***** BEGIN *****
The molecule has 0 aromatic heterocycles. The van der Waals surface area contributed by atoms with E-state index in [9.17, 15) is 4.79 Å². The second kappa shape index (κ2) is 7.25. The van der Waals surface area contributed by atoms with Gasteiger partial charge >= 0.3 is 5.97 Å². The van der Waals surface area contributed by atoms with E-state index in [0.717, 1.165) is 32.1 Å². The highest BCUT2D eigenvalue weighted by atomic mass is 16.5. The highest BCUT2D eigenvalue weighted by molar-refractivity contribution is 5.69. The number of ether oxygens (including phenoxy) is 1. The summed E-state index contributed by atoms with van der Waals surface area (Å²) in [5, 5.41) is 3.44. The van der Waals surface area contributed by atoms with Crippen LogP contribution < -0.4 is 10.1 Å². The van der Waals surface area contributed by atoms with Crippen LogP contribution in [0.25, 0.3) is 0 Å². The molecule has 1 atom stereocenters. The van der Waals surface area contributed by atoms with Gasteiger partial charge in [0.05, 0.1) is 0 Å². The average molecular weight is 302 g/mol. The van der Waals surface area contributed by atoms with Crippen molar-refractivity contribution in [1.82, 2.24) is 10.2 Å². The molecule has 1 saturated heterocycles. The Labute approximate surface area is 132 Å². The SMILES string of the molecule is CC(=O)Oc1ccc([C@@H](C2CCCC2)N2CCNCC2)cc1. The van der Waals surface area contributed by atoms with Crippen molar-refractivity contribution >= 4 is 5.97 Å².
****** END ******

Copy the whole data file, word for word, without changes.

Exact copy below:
The molecule has 0 aromatic heterocycles. The van der Waals surface area contributed by atoms with E-state index in [9.17, 15) is 4.79 Å². The second kappa shape index (κ2) is 7.25. The van der Waals surface area contributed by atoms with Gasteiger partial charge >= 0.3 is 5.97 Å². The van der Waals surface area contributed by atoms with E-state index in [0.717, 1.165) is 32.1 Å². The highest BCUT2D eigenvalue weighted by atomic mass is 16.5. The highest BCUT2D eigenvalue weighted by molar-refractivity contribution is 5.69. The number of ether oxygens (including phenoxy) is 1. The summed E-state index contributed by atoms with van der Waals surface area (Å²) in [5, 5.41) is 3.44. The van der Waals surface area contributed by atoms with Crippen LogP contribution < -0.4 is 10.1 Å². The van der Waals surface area contributed by atoms with Crippen LogP contribution in [0.25, 0.3) is 0 Å². The molecule has 1 atom stereocenters. The van der Waals surface area contributed by atoms with Gasteiger partial charge in [0.05, 0.1) is 0 Å². The average molecular weight is 302 g/mol. The van der Waals surface area contributed by atoms with Crippen molar-refractivity contribution in [1.82, 2.24) is 10.2 Å². The molecule has 1 saturated heterocycles. The Labute approximate surface area is 132 Å². The SMILES string of the molecule is CC(=O)Oc1ccc([C@@H](C2CCCC2)N2CCNCC2)cc1. The van der Waals surface area contributed by atoms with Crippen molar-refractivity contribution >= 4 is 5.97 Å².